- If you still don’t have your forms, or if your forms aren’t correct, contact IRS. The IRS doesn’t want to hear from you about missing forms until the end of February. But when you call, have your address, phone number, Social Security Number, and dates of employment available. It’s also helpful to have an estimate of your earnings, together with your withholding; you can find most of this information on your last pay stub. You’ll also need the name, address, and phone number of your employer. Make your life easier by being prepared before you pick up the phone.
- Be patient. After your call, the IRS will contact your employer. The IRS will also send you a form 4852, Substitute for Form W-2, Wage and Tax Statement, or Form 1099-R, Distributions From Pensions, Annuities, Retirement or Profit-Sharing Plans, IRAs, Insurance Contracts, etc., along with instructions. If you don’t receive your missing forms from your employer by Tax Day, April 15, file form 4852. But be smart: don’t file to get your tax return in early or to teach an employer a lesson. If you file an improper form, you could be hit with substantial penalties.
- You may need to amend. If you receive your tax form after your return is filed using a form 4852, and the information is different from what you reported, you will have to amend your return via form 1040X, Amended U.S. Individual Income Tax Return (downloads as a PDF).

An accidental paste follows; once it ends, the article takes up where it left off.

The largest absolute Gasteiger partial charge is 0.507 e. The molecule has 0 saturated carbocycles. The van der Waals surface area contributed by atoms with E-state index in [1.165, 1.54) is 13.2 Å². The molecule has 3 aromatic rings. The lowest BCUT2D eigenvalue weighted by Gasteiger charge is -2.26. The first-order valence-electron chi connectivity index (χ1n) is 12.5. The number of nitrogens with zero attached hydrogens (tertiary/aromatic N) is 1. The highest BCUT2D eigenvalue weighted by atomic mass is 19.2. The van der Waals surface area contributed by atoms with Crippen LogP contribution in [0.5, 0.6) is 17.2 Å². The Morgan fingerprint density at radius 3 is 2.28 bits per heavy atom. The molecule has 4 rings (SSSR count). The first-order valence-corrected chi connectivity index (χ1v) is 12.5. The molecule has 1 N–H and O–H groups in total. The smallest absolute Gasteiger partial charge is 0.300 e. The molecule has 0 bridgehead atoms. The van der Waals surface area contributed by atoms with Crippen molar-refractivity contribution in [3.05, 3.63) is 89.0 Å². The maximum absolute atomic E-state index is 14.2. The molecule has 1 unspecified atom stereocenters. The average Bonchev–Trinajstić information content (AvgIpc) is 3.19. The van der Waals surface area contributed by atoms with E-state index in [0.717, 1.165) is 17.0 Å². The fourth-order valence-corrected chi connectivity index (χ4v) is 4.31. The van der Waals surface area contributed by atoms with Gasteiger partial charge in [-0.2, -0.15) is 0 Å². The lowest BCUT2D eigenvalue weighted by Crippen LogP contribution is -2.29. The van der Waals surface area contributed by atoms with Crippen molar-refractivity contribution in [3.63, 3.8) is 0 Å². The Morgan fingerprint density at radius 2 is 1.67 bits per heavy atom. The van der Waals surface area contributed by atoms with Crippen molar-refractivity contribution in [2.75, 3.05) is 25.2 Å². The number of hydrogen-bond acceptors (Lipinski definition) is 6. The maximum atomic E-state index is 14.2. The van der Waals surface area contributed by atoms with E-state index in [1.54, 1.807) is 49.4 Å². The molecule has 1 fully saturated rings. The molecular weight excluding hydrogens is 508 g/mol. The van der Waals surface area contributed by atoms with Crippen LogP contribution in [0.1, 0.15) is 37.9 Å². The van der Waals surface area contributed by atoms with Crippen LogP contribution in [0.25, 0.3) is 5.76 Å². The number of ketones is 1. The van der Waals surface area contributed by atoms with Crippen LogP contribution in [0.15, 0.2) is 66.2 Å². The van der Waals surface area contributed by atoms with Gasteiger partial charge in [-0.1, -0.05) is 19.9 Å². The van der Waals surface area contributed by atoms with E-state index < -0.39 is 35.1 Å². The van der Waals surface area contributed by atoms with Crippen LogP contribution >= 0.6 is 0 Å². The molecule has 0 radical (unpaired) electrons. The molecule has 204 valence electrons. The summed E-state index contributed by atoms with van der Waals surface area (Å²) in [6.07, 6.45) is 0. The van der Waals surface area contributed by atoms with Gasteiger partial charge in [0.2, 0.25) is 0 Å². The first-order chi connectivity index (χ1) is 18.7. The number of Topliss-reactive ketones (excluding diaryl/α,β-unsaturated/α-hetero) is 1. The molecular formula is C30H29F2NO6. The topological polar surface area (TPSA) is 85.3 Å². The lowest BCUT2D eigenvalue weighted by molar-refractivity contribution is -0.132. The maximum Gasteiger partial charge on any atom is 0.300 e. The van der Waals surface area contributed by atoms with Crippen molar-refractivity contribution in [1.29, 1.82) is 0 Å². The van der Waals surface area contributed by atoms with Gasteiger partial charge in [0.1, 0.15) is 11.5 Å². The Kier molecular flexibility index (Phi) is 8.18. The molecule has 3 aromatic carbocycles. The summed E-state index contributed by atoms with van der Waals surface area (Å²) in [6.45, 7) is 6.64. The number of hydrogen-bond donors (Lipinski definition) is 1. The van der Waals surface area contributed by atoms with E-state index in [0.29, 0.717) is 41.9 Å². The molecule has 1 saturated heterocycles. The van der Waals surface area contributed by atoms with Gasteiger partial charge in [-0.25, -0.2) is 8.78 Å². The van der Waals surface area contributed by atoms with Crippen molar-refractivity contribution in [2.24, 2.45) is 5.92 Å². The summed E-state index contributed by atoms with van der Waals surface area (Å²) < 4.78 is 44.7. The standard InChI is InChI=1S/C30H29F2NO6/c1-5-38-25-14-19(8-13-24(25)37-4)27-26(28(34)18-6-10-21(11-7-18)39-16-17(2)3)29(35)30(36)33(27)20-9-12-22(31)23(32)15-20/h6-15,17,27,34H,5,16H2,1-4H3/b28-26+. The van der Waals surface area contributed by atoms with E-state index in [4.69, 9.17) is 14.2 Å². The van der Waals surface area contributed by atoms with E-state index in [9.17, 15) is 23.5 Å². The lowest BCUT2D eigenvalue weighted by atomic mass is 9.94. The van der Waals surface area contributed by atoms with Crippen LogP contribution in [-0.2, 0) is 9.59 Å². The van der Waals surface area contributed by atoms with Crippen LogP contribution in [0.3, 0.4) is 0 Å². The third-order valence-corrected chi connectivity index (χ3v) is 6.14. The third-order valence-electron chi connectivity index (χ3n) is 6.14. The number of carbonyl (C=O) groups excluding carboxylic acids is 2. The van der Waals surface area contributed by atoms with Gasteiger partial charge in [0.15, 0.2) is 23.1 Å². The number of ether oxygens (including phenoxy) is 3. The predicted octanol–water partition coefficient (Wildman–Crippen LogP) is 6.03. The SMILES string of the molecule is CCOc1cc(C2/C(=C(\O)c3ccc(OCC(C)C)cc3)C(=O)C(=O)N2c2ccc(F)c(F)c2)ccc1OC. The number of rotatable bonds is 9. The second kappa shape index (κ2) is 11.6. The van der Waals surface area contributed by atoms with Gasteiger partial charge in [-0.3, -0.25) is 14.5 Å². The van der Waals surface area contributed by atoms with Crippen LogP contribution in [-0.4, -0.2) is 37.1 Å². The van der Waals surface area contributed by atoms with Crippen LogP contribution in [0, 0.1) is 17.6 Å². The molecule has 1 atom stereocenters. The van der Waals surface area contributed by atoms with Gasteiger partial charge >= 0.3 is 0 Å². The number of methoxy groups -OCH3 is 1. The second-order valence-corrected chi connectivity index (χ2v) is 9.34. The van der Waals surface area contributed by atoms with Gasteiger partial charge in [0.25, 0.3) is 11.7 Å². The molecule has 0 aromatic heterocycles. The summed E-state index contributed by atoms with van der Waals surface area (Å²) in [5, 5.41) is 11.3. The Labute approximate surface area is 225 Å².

- If you need to replace a form SSA-1099 or SSA-1042, you can request a new one on or after February 1, 2020. The easiest way is to go online and request an instant, printable replacement form at www.socialsecurity.gov/myaccount. If that’s not an option, you’ll need to contact SSA directly, not IRS. To contact SSA, you can call 1.800.772.1213 (TTY 1.800.325.0778) or visit your local Social Security Office (find yours here).
One final piece of advice: do not file your tax returns until you’ve received your tax forms. I know it’s tempting. I know you think you know what’s on those forms, but what if you’re wrong? Not only are you making it hard on your preparer to figure it out, but you’re also asking them to break the rules: the IRS bars tax preparers from e-filing tax returns with paystubs (without receipt of forms W-2, W-2G and 1099-R). There are whole threads on social media about tax pros who feel victimized by taxpayers insisting that they file early: don’t be that guy (or girl).
Filing before you have your forms in hand also sets you up for a potential audit. For starters, the IRS matches forms W-2 and forms 1099 to the information on your tax return. If the data doesn’t match, the IRS will flag your return. My mom – who is right almost all of the time about everything – used to tell me that it was okay to be different. That might be true in junior high, but it’s not true at the IRS. Trust me. You want your tax return to look like everybody else’s tax return. Don’t give the IRS a reason to give yours a second look.